Death and the Afterlife

The Philosophy of the Teachings of Islam – Part 11

The Holy Qur’an, upon which The Philosophy of the Teachings of Islam was based.


The State of Man after Death

The state of man after death is not a new state, only his condition in this life is made manifest more clearly in the next life. Whatever is the true condition of a person with respect to his beliefs and actions, righteous or otherwise, in this life, remains hidden inside him and its poison or its antidote affects his being covertly. In the life after death it will not be so; everything will manifest itself openly. One experiences a specimen of it in a dream. The prevailing condition of the body of the sleeper makes itself manifest in his dream. When he is heading towards high fever he is apt to see fire and flames in his dream, and if he is sickening due to influenza or a severe cold he is apt to find himself floating about in water. Thus, whatever the body is heading for becomes visible in a dream. So one can understand that the same is the way of God with regard to the afterlife. As a dream transmutes our spiritual condition into a physical form, the same will happen in the next life. Our actions and their consequences will be manifested physically in the next life, and whatever we carry hidden within us from this life will all be displayed openly on our countenances in the next life. As a person observes diverse types of manifestations in his dreams but is not conscious that they are only manifestations, and deems them as realities, the same will happen in the next life. Through such manifestations, God will display a new power, a power which is perfect, complete and absolute as He is All Powerful. If we were not to call the conditions of the next life manifestations and were to say that they would be a new creation by Divine power, that would be perfectly correct.

God has said that no virtuous one knows what bliss is kept hidden from him, as a reward for that which he used to do.1 Thus God has described all those bounties as hidden, the like of which is not to be found in this world. It is obvious that the bounties of this world are not hidden from us and we are familiar with milk, pomegranates and grapes etc. which we eat here. This shows that the bounties of the next life are something else and have nothing in common with the bounties of this life, except the name. He who conceives of the conditions of paradise in the terms of the conditions of this life has not the least understanding of the Holy Qur’an.

In interpreting the verse that we have just cited, our lord and master, the Holy Prophet(saw), has said that heaven and its bounties are such as no eye has seen, nor has any ear heard, nor have they been conceived by the mind of man; whereas we see the bounties of this world and hear of them and their thought also passes through our minds. Now when God and His Messenger describe them as something strange, we would depart altogether from the Holy Qur’an if we were to imagine that in heaven we shall be given the same milk which is obtained in this life from cows and buffaloes, as if herds of milch cattle would be kept in heaven and there will be numerous beehives in the trees of heaven from which angels will procure honey and pour it into streams. Have these concepts any relationship with the teaching that says that those bounties have never been witnessed in this world, and that they illumine the souls and foster our understanding of God and provide spiritual nourishment? They are described in physical terms but we are told that their source is the soul and its righteousness.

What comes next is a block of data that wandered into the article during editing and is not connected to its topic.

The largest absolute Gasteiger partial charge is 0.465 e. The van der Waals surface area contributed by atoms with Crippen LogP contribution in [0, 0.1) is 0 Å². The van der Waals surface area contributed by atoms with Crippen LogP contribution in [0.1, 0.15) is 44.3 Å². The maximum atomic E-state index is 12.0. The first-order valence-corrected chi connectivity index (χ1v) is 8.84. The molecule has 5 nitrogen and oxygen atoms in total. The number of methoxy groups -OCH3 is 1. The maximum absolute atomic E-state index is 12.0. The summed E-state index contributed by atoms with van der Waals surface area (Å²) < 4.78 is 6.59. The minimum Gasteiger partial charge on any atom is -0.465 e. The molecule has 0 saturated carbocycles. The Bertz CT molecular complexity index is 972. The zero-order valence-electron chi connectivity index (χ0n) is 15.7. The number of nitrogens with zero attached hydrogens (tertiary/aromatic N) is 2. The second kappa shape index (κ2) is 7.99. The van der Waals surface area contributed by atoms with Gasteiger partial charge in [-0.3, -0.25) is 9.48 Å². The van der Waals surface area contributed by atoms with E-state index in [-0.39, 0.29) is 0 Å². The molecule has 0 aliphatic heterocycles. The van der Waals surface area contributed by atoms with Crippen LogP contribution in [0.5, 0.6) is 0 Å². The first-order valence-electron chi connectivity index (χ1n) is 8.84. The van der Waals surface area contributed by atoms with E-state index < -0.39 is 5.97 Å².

Let no one imagine that the verse of the Holy Qur’an cited below indicates that the dwellers of paradise, on observing these bounties, will recognise them that they had been bestowed these bounties a foretime also, as Allah, the Glorious has said to give glad tidings to those who believe and work perfect righteousness that they will inherit Gardens beneath which rivers flow. Whenever they are provided with fruits therefrom, which they will have already tasted in the life of the world, they will exclaim: ‘This is what we were given before’, because they will find that those fruits resemble the fruits which they have already tasted.2 It is not to be supposed from the wording of this verse that on beholding the bounties of paradise the dwellers of paradise will discover that they are the same bounties which had been bestowed upon them in their previous life. This would be a great mistake and would be contrary to the true meaning of the verse. What God Almighty has said here is that those who believe and work righteousness, build a paradise with their own hands, the trees of which are their faith and the streams of which are their righteous actions. In the hereafter also they will eat of the fruits of this paradise, only those fruits will be sweeter and more manifest. As they will have eaten those fruits spiritually in this world, they will recognise them in the other world and will exclaim: ‘These appear to be the same fruits that we have already eaten’; and they will find that those fruits resemble the fruits that they had eaten before in this world. This verse clearly proclaims that those people who were nurtured in this life on the love of God will be given the same nurture in physical shape in the hereafter. As they will have tasted the delight of love already in this life and would be aware of it, their souls would recall the time when they used to remember their True Beloved in corners, in solitude and in the darkness of night and used to experience its delight.